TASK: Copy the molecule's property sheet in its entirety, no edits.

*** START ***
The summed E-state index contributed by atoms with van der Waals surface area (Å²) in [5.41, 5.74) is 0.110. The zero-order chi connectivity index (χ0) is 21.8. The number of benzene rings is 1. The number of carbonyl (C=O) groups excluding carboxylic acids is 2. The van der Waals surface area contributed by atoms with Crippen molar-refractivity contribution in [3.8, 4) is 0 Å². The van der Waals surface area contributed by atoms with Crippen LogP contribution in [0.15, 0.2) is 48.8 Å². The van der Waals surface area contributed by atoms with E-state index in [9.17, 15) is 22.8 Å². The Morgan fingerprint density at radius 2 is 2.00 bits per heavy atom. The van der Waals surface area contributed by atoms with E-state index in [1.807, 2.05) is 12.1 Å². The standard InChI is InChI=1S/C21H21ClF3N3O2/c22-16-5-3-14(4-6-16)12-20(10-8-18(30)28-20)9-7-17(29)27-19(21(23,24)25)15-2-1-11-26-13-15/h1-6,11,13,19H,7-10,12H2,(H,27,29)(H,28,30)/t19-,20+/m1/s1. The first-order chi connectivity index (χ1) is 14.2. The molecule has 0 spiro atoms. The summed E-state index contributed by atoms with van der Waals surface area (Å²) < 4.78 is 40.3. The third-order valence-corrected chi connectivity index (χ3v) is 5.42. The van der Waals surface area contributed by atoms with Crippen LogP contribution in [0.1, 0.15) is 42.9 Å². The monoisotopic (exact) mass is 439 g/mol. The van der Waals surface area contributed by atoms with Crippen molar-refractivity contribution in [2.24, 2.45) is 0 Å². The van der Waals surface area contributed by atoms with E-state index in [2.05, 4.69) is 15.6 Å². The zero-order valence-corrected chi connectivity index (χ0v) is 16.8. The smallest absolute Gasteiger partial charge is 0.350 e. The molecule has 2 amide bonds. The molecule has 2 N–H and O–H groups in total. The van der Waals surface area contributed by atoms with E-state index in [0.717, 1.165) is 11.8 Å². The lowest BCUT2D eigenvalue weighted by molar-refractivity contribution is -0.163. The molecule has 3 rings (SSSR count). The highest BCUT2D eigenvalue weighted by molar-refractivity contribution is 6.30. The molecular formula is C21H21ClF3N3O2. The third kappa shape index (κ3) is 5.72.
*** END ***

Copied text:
The summed E-state index contributed by atoms with van der Waals surface area (Å²) in [5.41, 5.74) is 0.110. The zero-order chi connectivity index (χ0) is 21.8. The number of benzene rings is 1. The number of carbonyl (C=O) groups excluding carboxylic acids is 2. The van der Waals surface area contributed by atoms with Crippen molar-refractivity contribution in [3.8, 4) is 0 Å². The van der Waals surface area contributed by atoms with Crippen LogP contribution in [0.15, 0.2) is 48.8 Å². The van der Waals surface area contributed by atoms with E-state index in [9.17, 15) is 22.8 Å². The Morgan fingerprint density at radius 2 is 2.00 bits per heavy atom. The van der Waals surface area contributed by atoms with E-state index in [1.807, 2.05) is 12.1 Å². The standard InChI is InChI=1S/C21H21ClF3N3O2/c22-16-5-3-14(4-6-16)12-20(10-8-18(30)28-20)9-7-17(29)27-19(21(23,24)25)15-2-1-11-26-13-15/h1-6,11,13,19H,7-10,12H2,(H,27,29)(H,28,30)/t19-,20+/m1/s1. The first-order chi connectivity index (χ1) is 14.2. The molecule has 0 spiro atoms. The summed E-state index contributed by atoms with van der Waals surface area (Å²) < 4.78 is 40.3. The third-order valence-corrected chi connectivity index (χ3v) is 5.42. The van der Waals surface area contributed by atoms with Crippen LogP contribution in [0.1, 0.15) is 42.9 Å². The monoisotopic (exact) mass is 439 g/mol. The van der Waals surface area contributed by atoms with Crippen molar-refractivity contribution in [2.24, 2.45) is 0 Å². The van der Waals surface area contributed by atoms with E-state index in [2.05, 4.69) is 15.6 Å². The zero-order valence-corrected chi connectivity index (χ0v) is 16.8. The smallest absolute Gasteiger partial charge is 0.350 e. The molecule has 2 amide bonds. The molecule has 2 N–H and O–H groups in total. The van der Waals surface area contributed by atoms with E-state index in [0.717, 1.165) is 11.8 Å². The lowest BCUT2D eigenvalue weighted by molar-refractivity contribution is -0.163. The molecule has 3 rings (SSSR count). The highest BCUT2D eigenvalue weighted by molar-refractivity contribution is 6.30. The molecular formula is C21H21ClF3N3O2. The third kappa shape index (κ3) is 5.72.